September 19, 2016 at 5:12 pm (Publications)
Tags: agency, embodiment, enactivism, phenomenology, philosophy of biology, philosophy of mind
Mog Stapleton and I collaborated on a chapter that has just been published by Springer in Biology and Subjectivity: Philosophical Contributions to Non-reductive Neuroscience, edited by García-Valdecasas, Murillo, and Barrett.
The enactive philosophy of embodiment: From biological foundations of agency to the phenomenology of subjectivity
Mog Stapleton and Tom Froese
Following on from the philosophy of embodiment by Merleau-Ponty, Jonas and others, enactivism is a pivot point from which various areas of science can be brought into a fruitful dialogue about the nature of subjectivity. In this chapter we present the enactive conception of agency, which, in contrast to current mainstream theories of agency, is deeply and strongly embodied. In line with this thinking we argue that anything that ought to be considered a genuine agent is a biologically embodied (even if distributed) agent, and that this embodiment must be affectively lived. However, we also consider that such an affective agent is not necessarily also an agent imbued with an explicit sense of subjectivity. To support this contention we outline the interoceptive foundation of basic agency and argue that there is a qualitative difference in the phenomenology of agency when it is instantiated in organisms which, due to their complexity and size, require a nervous system to underpin their physiological and sensorimotor processes. We argue that this interoceptively grounded agency not only entails affectivity but also forms the necessary basis for subjectivity.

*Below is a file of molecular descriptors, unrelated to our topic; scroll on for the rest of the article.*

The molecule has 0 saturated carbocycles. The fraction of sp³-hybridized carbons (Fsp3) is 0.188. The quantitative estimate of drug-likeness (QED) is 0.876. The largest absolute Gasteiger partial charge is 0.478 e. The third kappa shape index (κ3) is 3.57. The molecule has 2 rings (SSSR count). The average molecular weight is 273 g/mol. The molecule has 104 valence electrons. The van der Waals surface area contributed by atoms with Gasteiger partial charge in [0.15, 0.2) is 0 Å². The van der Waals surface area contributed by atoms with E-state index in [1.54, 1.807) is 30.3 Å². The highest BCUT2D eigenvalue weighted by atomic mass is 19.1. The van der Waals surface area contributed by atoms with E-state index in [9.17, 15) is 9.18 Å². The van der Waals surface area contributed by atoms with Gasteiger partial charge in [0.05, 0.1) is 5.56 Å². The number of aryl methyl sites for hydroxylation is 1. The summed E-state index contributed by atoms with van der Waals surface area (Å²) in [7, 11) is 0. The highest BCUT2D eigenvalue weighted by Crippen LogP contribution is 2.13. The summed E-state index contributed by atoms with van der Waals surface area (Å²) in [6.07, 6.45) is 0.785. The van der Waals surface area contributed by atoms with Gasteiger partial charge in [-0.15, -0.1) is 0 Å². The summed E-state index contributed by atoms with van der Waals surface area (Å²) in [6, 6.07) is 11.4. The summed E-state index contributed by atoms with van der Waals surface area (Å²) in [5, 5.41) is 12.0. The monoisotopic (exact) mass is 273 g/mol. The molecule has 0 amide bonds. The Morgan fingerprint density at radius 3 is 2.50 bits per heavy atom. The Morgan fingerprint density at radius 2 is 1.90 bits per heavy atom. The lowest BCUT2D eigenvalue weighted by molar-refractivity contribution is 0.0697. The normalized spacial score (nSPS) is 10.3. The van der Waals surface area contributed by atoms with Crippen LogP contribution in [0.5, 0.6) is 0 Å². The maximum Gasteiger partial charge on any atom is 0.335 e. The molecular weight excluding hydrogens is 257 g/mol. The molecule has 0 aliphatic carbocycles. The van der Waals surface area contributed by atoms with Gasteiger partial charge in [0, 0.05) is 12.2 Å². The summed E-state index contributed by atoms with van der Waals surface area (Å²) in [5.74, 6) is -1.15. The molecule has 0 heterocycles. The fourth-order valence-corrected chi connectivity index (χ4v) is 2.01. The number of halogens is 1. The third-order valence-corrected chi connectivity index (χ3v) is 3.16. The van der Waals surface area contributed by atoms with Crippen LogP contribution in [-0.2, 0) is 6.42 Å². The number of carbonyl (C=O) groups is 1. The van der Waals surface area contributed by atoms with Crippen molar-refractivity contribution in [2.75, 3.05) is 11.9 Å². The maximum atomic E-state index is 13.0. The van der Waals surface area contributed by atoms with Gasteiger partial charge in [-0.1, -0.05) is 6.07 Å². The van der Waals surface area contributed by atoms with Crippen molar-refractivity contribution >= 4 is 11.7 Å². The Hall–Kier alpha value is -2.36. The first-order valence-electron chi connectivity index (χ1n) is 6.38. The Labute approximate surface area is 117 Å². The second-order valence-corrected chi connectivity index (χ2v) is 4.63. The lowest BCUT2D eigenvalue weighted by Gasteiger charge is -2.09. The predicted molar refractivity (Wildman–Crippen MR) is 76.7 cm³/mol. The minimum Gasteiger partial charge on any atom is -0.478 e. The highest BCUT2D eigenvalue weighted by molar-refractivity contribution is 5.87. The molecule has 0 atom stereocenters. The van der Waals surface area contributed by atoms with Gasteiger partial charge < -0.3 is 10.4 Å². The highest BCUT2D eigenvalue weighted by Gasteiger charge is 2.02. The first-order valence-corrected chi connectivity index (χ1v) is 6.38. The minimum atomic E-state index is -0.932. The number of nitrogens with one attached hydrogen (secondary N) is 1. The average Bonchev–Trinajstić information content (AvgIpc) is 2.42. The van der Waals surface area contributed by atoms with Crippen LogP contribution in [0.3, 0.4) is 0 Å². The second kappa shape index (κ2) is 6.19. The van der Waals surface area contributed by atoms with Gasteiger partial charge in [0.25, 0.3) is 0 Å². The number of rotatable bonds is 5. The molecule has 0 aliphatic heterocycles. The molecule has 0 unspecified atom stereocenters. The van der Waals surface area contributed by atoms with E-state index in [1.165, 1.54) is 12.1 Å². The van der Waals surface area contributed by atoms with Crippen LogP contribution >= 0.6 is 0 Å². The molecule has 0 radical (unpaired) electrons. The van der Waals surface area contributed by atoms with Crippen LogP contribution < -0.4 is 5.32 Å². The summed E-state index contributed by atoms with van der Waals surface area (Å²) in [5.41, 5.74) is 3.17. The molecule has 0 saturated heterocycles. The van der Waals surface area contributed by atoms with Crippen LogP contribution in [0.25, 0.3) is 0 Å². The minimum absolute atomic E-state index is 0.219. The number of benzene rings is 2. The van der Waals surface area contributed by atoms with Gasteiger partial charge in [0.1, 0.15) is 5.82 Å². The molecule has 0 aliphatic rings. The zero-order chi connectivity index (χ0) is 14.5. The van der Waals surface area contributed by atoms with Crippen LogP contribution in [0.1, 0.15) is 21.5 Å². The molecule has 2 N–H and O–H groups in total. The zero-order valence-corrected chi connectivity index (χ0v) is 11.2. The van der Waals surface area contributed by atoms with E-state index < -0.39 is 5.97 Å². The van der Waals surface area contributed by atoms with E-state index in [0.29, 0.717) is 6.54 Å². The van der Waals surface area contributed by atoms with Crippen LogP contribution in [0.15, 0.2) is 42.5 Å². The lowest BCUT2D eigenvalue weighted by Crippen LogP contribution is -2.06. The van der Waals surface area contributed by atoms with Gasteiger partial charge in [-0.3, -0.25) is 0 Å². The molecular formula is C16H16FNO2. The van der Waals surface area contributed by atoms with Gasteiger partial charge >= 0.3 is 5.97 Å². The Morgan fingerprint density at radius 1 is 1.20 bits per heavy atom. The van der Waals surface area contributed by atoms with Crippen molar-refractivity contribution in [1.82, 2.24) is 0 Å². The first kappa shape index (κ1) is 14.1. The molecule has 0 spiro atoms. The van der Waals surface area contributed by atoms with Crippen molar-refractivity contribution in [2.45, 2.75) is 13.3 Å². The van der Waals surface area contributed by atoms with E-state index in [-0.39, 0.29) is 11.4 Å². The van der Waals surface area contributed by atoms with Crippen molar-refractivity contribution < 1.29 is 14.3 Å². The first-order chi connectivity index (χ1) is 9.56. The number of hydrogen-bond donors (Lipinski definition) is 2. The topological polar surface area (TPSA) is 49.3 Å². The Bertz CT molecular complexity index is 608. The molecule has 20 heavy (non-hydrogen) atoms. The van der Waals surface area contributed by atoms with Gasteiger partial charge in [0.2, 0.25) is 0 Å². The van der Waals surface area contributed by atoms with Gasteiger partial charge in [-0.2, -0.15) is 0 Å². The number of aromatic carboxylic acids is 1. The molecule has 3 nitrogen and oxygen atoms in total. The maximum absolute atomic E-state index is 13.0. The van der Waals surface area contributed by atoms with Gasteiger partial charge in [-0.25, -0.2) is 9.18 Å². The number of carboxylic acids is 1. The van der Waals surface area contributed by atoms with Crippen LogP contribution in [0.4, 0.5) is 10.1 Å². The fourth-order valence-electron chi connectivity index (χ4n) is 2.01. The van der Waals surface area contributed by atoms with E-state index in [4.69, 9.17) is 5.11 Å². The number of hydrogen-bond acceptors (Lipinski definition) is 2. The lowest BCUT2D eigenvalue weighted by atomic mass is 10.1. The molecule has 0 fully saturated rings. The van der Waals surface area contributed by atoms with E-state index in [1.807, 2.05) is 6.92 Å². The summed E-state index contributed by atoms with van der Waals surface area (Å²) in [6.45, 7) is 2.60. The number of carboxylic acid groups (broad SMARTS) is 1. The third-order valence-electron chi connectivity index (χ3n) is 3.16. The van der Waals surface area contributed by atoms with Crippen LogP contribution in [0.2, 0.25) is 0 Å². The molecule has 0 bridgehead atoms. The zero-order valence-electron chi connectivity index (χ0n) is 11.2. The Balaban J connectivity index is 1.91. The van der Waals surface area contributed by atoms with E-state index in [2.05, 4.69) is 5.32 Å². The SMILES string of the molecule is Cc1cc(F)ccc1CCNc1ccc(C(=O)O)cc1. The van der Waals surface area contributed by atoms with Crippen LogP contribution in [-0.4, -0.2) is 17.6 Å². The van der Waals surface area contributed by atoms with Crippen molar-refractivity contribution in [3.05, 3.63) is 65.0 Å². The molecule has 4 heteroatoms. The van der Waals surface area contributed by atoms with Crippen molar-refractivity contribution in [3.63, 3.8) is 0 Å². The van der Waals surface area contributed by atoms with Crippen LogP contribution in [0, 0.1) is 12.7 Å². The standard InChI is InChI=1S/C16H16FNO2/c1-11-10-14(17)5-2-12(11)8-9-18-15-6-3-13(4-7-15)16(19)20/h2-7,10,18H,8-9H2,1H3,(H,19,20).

October 10, 2014 at 7:25 pm (Publications)
Tags: artificial life, autonomous robotics, computational biology, evolutionary robotics, history of science, philosophy of biology, synthetic biology
As part of the inauguration of the new section on “Computational Intelligence” of Frontiers in Robotics and AI we wrote this introduction to the field of artificial life.
The past, present, and future of artificial life
Wendy Aguilar, Guillermo Santamaría-Bonfil, Tom Froese and Carlos Gershenson
For millennia people have wondered what makes the living different from the non-living. Beginning in the mid-1980s, artificial life has studied living systems using a synthetic approach: build life in order to understand it better, be it by means of software, hardware, or wetware. This review provides a summary of the advances that led to the development of artificial life, its current research topics, and open problems and opportunities. We classify artificial life research into 14 themes: origins of life, autonomy, self-organization, adaptation (including evolution, development, and learning), ecology, artificial societies, behavior, computational biology, artificial chemistries, information, living technology, art, and philosophy. Being interdisciplinary, artificial life seems to be losing its boundaries and merging with other fields.